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What the Constitution Means to Me

When I was 15 years old I traveled the country giving speeches about the Constitution at American Legion halls for prize money. This was a scheme invented by my mom, who was a debate coach, to help me pay for college.— Heidi Schreck
What the Constitution Means to Me
Heidi Schreck
Of all the shows opening this season, Heidi's Schreck's What the Constitution Means to Me best captures the mood of the moment in our country. Written and performed by Schreck, it is a trenchant autobiographical piece that resurrects the days that she toured the country as a 15 year-old high school debater, making speeches on the United States Constitution and earning award money for her college education.

Schreck has been developing the piece for a decade now, and it arrives at the New York Theatre Workshop like that proverbial iron fist in a velvet glove.

By curious happenstance, it opened on October 1st during the Senate vote on the nomination of Brett M. Kavanaugh as a Supreme Court Justice. Although Schreck didn't say his name aloud from the stage, the event seemed to act like an invisible undertow in her monologue.

Veteran-actor Mike Iverson accompanies Schreck as an American Legionnaire who serves as the contest moderator. A real high school debater (Thursday Williams at my performance) steps in at the finale to go toe-to-toe with Schreck in a live parliamentary debate on whether the Constitution should be jettisoned —and one can see from the moment she confidently walks on stage that she's in charge, thank you.

The set by Rachel Hauck is a life-sized diorama of an American Legion Hall, with the essential accoutrements of a podium, flags, and a myriad portraits of Legionnaires. It faithfully conjures up the mood and atmosphere of when Schreck lived in Wenatchee, Washington and wore the mantle of high school debater par excellence.

Whereas Hauck's set holds a mirror up to nature, Schreck uses another trick to summon up her high school debating days. In her introduction, she invites the audience to imagine themselves to be those Legionnaires (think all white males) who once sat in the auditorium and judged her speeches. Thus everybody in the theater gets involved in the proceedings. What's more, one audience member will be asked at the finale to judge the fate of our Constitution. I makes for a cliffhanging finale that has all weighing on the wits of one person selected randomly from the audience.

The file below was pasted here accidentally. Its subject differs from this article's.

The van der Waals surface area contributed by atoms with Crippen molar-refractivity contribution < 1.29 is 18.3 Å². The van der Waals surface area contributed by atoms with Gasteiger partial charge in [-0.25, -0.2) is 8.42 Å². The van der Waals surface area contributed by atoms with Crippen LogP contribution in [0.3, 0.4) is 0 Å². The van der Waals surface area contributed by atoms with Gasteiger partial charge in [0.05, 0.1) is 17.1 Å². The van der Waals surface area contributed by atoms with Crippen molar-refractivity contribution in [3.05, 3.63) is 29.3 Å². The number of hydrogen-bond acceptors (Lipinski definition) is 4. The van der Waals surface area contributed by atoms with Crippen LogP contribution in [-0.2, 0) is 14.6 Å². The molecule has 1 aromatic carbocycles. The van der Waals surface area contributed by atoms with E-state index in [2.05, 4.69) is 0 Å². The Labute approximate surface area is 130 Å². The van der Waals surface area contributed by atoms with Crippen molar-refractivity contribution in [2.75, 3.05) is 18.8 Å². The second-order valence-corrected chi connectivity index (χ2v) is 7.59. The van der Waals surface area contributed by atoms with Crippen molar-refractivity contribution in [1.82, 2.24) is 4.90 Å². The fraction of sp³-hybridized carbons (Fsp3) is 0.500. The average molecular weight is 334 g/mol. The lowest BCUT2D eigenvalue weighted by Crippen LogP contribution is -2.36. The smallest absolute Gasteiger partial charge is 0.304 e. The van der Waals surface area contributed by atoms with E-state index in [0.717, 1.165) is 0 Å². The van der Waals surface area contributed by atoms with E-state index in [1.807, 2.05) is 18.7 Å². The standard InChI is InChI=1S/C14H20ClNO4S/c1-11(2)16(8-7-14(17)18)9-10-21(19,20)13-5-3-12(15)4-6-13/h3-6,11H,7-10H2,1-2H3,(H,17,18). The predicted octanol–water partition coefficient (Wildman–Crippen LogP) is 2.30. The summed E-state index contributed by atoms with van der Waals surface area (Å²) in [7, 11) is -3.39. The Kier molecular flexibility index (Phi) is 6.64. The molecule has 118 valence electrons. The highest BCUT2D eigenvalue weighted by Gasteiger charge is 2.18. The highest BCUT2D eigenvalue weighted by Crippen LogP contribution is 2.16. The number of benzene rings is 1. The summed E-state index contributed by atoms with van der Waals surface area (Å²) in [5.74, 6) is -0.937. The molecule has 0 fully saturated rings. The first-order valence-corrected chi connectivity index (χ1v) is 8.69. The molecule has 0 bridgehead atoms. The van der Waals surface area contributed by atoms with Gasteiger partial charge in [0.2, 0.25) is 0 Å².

It's difficult to fit this piece into a neat and tidy genre. But, as directed by Oliver Butler, and schizophrenically performed by Schreck as her 15 year-old and present-day self, it's a real eye-opener to what the Constitution is, and how it has evolved from the time our Founding Fathers wrote and presented it in 1787 as the backbone of our justice system.

It's evident that Schreck is well steeped in the document and knows its articles and amendments like the back of her right hand. But be prepared to get the theatergoer's equivalent of whiplash from following her as she hopscotches across decades, switching personae from young to present-day Heidi in a nanosecond.

Though the show is never boring it can be confusing at times to know which part of Heidi's psyche we are eavesdropping on.

The play's galloping pace that sometimes makes it feel like a runaway horse on stage, does slow down enough to allow you to reconsider some pivotal moments in American history when a specific amendment facilitated a major change in the social fabric of our country. Schreck best illustrates this when she is in her 15 year-old debater and is asked to speak extemporaneously—and from a personal perspective—on the Fourteenth Amendment. She breathlessly dives into her argument, and notes how the Fourteenth Amendment fueled the Civil Rights Movement with a lot of legwork from notables like Dr. Martin Luther King, Jr., Dorothy Height, Rosa Parks, and Bayard Rustin.